The factors that allow self-reactive B cells to escape negative selection and become activated remain poorly defined. In this review we describe recently published results in which a B cell receptor-knock-in mouse strain specific for nucleolar self-antigens was bred with mice deficient in complement C4 and discuss the implications for the lupus field. Absence of C4 leads to a breakdown in the elimination of autoreactive B cell clones at the transitional stage. This is characterized by a relative increase in their response to a range of stimuli, entrance into follicles and a greater propensity to form self-reactive germinal centers. In this review, a model is proposed in which, in the absence of complement C4, inappropriate clearance of apoptotic debris promotes chronic activation of myeloid cells and follicular dendritic cells, resulting in secretion of Type I interferon. This allows for the maturation and activation of self-reactive B cell clones leading to increased spontaneous formation of germinal centers and subsequent generation of autoantibodies.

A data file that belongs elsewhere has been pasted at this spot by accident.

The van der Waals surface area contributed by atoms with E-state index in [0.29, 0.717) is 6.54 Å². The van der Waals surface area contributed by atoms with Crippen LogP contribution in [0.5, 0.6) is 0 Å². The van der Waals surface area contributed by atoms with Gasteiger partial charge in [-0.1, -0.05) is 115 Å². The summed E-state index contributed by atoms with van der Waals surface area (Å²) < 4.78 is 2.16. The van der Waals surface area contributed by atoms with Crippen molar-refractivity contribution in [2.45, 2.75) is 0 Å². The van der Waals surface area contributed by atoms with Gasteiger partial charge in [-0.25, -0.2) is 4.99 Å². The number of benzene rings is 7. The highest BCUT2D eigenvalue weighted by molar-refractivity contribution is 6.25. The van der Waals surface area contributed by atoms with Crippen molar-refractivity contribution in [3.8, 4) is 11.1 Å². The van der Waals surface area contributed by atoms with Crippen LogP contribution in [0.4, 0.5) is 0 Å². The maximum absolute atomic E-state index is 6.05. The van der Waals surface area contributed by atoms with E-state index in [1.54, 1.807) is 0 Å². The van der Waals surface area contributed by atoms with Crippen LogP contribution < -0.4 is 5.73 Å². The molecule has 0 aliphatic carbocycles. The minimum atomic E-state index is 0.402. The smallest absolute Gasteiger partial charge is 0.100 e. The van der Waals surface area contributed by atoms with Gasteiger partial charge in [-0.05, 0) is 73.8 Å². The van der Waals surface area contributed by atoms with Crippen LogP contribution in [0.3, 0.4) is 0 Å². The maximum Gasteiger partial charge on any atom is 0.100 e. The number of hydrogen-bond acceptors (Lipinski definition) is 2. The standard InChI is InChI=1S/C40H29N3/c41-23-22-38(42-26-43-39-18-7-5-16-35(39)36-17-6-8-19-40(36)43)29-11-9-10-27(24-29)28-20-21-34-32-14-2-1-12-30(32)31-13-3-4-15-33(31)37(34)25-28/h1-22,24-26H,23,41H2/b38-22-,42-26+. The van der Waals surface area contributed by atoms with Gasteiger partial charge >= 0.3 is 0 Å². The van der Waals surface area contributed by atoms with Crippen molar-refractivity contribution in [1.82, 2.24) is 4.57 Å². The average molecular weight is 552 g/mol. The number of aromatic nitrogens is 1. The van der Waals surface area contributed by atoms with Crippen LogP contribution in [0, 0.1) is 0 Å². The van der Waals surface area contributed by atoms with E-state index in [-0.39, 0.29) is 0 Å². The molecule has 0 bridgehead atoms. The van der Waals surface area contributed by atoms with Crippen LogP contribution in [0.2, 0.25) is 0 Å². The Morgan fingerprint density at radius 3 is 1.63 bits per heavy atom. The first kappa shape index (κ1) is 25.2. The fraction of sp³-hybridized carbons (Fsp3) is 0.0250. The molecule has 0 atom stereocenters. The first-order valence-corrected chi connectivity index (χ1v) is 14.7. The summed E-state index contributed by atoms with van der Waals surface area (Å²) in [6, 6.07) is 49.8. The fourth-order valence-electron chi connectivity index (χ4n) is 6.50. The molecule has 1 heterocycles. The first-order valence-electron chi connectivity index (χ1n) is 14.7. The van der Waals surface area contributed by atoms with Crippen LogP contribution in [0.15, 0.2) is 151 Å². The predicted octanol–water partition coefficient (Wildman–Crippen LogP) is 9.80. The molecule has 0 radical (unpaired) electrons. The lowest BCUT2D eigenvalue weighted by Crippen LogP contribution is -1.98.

Keywords: Autoimmunity; Germinal center; Lupus nucleolar antigen; Negative selection.
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